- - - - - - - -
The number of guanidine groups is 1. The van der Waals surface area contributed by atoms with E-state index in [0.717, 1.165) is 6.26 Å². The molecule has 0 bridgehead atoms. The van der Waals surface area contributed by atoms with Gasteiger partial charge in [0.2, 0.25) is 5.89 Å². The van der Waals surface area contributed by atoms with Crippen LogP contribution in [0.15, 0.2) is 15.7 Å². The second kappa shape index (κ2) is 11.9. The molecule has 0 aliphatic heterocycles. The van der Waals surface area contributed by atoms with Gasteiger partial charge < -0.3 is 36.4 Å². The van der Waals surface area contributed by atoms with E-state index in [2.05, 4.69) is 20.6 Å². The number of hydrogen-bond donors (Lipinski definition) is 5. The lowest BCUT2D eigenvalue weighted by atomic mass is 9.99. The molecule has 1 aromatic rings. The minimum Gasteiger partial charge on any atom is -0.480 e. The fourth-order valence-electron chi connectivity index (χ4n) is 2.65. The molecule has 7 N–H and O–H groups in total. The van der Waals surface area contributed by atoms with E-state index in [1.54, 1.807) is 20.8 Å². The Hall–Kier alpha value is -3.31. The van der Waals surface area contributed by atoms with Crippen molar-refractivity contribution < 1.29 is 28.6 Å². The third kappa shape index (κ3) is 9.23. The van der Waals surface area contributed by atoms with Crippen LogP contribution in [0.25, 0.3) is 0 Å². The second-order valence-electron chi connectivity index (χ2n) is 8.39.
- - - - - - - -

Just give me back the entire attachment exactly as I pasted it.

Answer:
The number of guanidine groups is 1. The van der Waals surface area contributed by atoms with E-state index in [0.717, 1.165) is 6.26 Å². The molecule has 0 bridgehead atoms. The van der Waals surface area contributed by atoms with Gasteiger partial charge in [0.2, 0.25) is 5.89 Å². The van der Waals surface area contributed by atoms with Crippen LogP contribution in [0.15, 0.2) is 15.7 Å². The second kappa shape index (κ2) is 11.9. The molecule has 0 aliphatic heterocycles. The van der Waals surface area contributed by atoms with Gasteiger partial charge < -0.3 is 36.4 Å². The van der Waals surface area contributed by atoms with E-state index in [2.05, 4.69) is 20.6 Å². The number of hydrogen-bond donors (Lipinski definition) is 5. The lowest BCUT2D eigenvalue weighted by atomic mass is 9.99. The molecule has 1 aromatic rings. The minimum Gasteiger partial charge on any atom is -0.480 e. The fourth-order valence-electron chi connectivity index (χ4n) is 2.65. The molecule has 7 N–H and O–H groups in total. The van der Waals surface area contributed by atoms with E-state index in [1.54, 1.807) is 20.8 Å². The Hall–Kier alpha value is -3.31. The van der Waals surface area contributed by atoms with Crippen molar-refractivity contribution < 1.29 is 28.6 Å². The third kappa shape index (κ3) is 9.23. The van der Waals surface area contributed by atoms with Crippen LogP contribution in [0.25, 0.3) is 0 Å². The second-order valence-electron chi connectivity index (χ2n) is 8.39.